Since the Arab Spring, Libya has been a hotbed of division. Ongoing internal conflict, economic stagnation and loss of infrastructure have affected one of the most important sectors: healthcare. Lack of help from the government and an influx of Syrian refugees are increasingly adding to the chaos. Here are 10 facts about the current state of healthcare in Libya.
- Prior to the 2011 Arab Spring, Libya had a functioning healthcare system that could fairly support its nation’s citizens. Post-2011, the complete division of the country into multiple governments left the healthcare system extremely underfunded.
- Healthcare in Libya before 2011 was mostly facilitated by foreign workers who fled once war broke out. Now, with a nearly decimated healthcare system, foreign workers from universal government organizations like Doctors Without Borders are the main providers of health services in the nation.
- In the last six months of 2016 alone, 60 percent of hospitals became inaccessible or closed. Hospitals and clinics have closed because of shortages of resources, including: Shortage of staff with experience, basic medicines such as insulin and basic equipment such as dialysis equipment.
- Healthcare in Libya has also become divided in two. East Libya’s government is recognized by the Western World with the capital of Tobruk, but the Western government based in Tripoli is controlled by rebels and the Islamic State.
- Mothers are heavily affected by the ongoing civil war in the country. The stress of life during the war has led to numerous miscarriages. Many pregnant women have also become anemic because they cannot access the right foods. Several women have even resorted to staying at home for their births, which has increased the number of deaths for mothers at birth because of lack of sanitation and medical knowledge. The International Medical Corps has set up a midwife and OBGYN pop-up clinic only for pregnant women.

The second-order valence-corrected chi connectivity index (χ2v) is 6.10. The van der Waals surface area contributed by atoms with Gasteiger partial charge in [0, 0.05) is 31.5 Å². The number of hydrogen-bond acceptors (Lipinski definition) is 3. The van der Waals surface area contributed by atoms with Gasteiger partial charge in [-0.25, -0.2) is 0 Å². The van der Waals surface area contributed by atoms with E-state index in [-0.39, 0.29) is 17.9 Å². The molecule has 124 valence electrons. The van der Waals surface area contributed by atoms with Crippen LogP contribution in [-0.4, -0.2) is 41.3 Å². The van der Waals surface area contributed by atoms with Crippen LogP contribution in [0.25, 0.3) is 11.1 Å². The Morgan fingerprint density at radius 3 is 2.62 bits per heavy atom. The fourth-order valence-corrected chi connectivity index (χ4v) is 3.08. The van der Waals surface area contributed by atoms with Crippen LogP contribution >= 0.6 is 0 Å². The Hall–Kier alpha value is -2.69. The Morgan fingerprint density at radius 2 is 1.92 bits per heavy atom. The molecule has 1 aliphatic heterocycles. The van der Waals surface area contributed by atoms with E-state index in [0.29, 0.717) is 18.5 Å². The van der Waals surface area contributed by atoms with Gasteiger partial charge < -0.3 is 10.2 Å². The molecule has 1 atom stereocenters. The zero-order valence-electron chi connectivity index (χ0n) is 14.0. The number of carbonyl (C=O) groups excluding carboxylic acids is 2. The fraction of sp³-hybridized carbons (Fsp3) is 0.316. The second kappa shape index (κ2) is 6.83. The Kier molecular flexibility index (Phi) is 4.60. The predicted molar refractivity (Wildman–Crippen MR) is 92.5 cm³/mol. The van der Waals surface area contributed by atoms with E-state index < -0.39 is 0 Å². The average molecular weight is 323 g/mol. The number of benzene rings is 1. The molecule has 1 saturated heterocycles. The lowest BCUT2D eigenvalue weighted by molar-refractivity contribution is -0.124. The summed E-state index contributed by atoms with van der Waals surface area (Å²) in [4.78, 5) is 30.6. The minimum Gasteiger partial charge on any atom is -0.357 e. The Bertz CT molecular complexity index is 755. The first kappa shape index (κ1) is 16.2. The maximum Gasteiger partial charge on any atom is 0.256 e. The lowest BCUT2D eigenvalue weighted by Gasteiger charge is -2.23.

- The influx of refugees and asylum seekers entering into Libya add another strain to the already collapsed healthcare system. The lives of all of these people are at risk because of the lack of a functioning asylum system.
- According to the World Health Organization, there are about 250,000 refugees, asylum seekers and migrants in Libya. They add to the already displaced 430,000 locals.
- Doctors Without Borders has set up seven mobile clinics in Tripoli and its bordering areas. As of December 2016, the organization’s doctors have performed 5,579 medical consultations, meeting with around 500 patients weekly. The consolations focus on infections, diarrhea, skin diseases and urinary tract infections. Many of these infections are caused by the lack of infrastructures caused by the war in the country. About 680,000 people are still in need of help to access clean water and sanitation.
- The mobile clinics, though helpful, also have problems of their own. Most do not have enough food to provide for their patients, feeding people by community bowls. Outside of the clinics, people in Libya are also struggling to eat, with 1.2 million people struggling to access food.
- Luckily, the World Health Organization has mapped out a Humanitarian Response Plan to improve healthcare in Libya. The plan is comprised of three steps:
- Making sure people have access to basic and lifesaving healthcare services;
- Reducing communicable diseases and outbreaks;
- Strengthening the entire healthcare system to allow hospitals to open up again so more people have access.
It is important to note that although the future of the Libyan government remains unknown, many organizations are coming together to help citizens receive some sort of healthcare. Hopefully, things will begin to look up for healthcare in the nation as a whole.
– Maria Rodriguez